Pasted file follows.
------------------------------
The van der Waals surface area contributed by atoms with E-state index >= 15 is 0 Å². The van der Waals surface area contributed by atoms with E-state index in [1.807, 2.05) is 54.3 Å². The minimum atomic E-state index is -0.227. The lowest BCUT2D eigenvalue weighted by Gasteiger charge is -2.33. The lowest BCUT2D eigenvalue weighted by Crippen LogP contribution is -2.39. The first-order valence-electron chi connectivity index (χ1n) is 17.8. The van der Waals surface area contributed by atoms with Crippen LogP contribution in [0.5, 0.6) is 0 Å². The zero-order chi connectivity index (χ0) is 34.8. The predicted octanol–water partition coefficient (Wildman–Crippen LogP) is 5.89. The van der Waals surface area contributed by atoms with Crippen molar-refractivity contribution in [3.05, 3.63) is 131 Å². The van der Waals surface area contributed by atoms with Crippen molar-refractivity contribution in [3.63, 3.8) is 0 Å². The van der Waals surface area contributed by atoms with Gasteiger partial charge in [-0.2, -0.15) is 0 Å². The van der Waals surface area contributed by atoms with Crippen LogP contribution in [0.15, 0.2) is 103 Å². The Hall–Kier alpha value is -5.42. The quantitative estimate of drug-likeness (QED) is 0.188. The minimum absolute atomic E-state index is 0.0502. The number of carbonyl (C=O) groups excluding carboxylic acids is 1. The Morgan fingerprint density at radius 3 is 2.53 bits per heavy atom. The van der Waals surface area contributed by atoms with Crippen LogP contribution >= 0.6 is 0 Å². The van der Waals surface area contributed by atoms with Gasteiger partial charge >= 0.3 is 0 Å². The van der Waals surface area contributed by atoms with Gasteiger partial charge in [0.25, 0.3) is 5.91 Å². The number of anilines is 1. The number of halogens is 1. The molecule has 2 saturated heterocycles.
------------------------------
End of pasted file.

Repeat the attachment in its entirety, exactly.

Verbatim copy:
The van der Waals surface area contributed by atoms with E-state index >= 15 is 0 Å². The van der Waals surface area contributed by atoms with E-state index in [1.807, 2.05) is 54.3 Å². The minimum atomic E-state index is -0.227. The lowest BCUT2D eigenvalue weighted by Gasteiger charge is -2.33. The lowest BCUT2D eigenvalue weighted by Crippen LogP contribution is -2.39. The first-order valence-electron chi connectivity index (χ1n) is 17.8. The van der Waals surface area contributed by atoms with Crippen LogP contribution in [0.5, 0.6) is 0 Å². The zero-order chi connectivity index (χ0) is 34.8. The predicted octanol–water partition coefficient (Wildman–Crippen LogP) is 5.89. The van der Waals surface area contributed by atoms with Crippen molar-refractivity contribution in [3.05, 3.63) is 131 Å². The van der Waals surface area contributed by atoms with Crippen molar-refractivity contribution in [3.63, 3.8) is 0 Å². The van der Waals surface area contributed by atoms with Gasteiger partial charge in [-0.2, -0.15) is 0 Å². The van der Waals surface area contributed by atoms with Crippen LogP contribution in [0.15, 0.2) is 103 Å². The Hall–Kier alpha value is -5.42. The quantitative estimate of drug-likeness (QED) is 0.188. The minimum absolute atomic E-state index is 0.0502. The number of carbonyl (C=O) groups excluding carboxylic acids is 1. The Morgan fingerprint density at radius 3 is 2.53 bits per heavy atom. The van der Waals surface area contributed by atoms with Crippen LogP contribution >= 0.6 is 0 Å². The van der Waals surface area contributed by atoms with Gasteiger partial charge >= 0.3 is 0 Å². The van der Waals surface area contributed by atoms with Gasteiger partial charge in [0.25, 0.3) is 5.91 Å². The number of anilines is 1. The number of halogens is 1. The molecule has 2 saturated heterocycles.